Deep vein thrombosis (DVT and Pulmonary embolism (PE) are
the most common types of thromboembolism or thrombosis (blood clots).The risk of developing a blot
clot is increased in any patient with cancer for a number of reasons. Cancer
cells, including myeloma cells, release substances that may promote
thrombosis.MM patients may be less
active, may require hospitalization, often have other chronic illnesses such as
diabetes, coronary artery disease or high blood pressure hypertension), and commonly receive medications to
treat these chronic diseases which can increase the risk of developing a blood
clot.Surgical procedures such as
placement of a central venous catheter may also increase the risk. Some
patients may have a family history which puts them at increased risk of
thromboembolism.Smoking, obesity and a
sedentary lifestyle may also increase the risk of a blood clot.
Prevention of thromboembolism
The best strategy to reduce the risk of thromboembolism is to screen each patient carefully
for individual and disease related risk factors.Patients with any type of cancer, including
MM are considered to have one risk factor as a result of the diagnosis
itself.Treatment for MM with certain
drugs such as thalidomide, lenalidomide or doxorubicin may increase the risk of
thrombosis, particularly when combined with higher doses of dexamethasone (4
days in a row followed by 4 days off).Reducing the dexamethasone dose to once weekly has been shown to
decrease the risk of thrombosis while providing effective MM treatment.Effective treatment of the MM may reduce
the risk of thrombosis.
Notifying your health care provider for any symptoms that
may indicate thromboembolism such as painful swelling in an extremity (DVT) or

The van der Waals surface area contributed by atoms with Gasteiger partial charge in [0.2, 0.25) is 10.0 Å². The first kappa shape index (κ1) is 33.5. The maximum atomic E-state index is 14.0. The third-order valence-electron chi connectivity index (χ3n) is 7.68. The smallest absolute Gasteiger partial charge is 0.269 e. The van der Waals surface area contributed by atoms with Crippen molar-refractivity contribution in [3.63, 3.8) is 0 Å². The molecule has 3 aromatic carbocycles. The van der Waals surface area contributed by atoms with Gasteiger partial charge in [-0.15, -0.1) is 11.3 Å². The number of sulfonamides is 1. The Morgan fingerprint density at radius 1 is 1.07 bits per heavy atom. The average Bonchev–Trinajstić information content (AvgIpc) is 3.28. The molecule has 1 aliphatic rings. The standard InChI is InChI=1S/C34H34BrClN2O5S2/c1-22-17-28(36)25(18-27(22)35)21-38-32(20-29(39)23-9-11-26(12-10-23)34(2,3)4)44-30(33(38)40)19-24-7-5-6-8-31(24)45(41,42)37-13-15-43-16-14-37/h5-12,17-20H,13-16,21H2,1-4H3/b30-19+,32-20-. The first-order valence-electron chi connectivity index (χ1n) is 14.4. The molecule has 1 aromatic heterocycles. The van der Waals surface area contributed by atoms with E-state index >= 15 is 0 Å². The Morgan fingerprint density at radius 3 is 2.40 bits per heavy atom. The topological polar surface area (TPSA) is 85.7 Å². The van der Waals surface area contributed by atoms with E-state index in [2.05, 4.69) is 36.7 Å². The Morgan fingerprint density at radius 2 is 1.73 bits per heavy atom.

rapid onset of chest pain and shortness of breath (PE) will allow immediate
treatment and can reduce the risk of more serious complications.Daily physical activity, avoiding sitting for
long-periods of time, regular review of medications, weight loss and smoking
cessation can also reduce the risk of thrombosis.
Sandra E. Kurtin, RN, MS, AOCN, ANP-C
Hematology/Oncology Nurse Practitioner
Arizona Cancer Center
Clinical Assistant Professor of Nursing
Clinical Assistant Professor of Medicine University of Arizona Tucson, Arizona
Editor's Note: Use of any medications, even "over the counter" non-prescription medications and/or dietary supplements should always be discussed with your health care professional before taking any action.
Monitoring for infection is crucial for people with MM. For many people, their MM diagnosis came after experiencing pneumonia, shingles or some other infection. Myeloma compromises the immune function by disturbing the normal production of infection fighting antibodies. Therapies to treat myeloma also have the potential to compromise a person's ability to fight infection. As a result of compromised immune function, people are at risk of infection that could result in hospitalization or even death.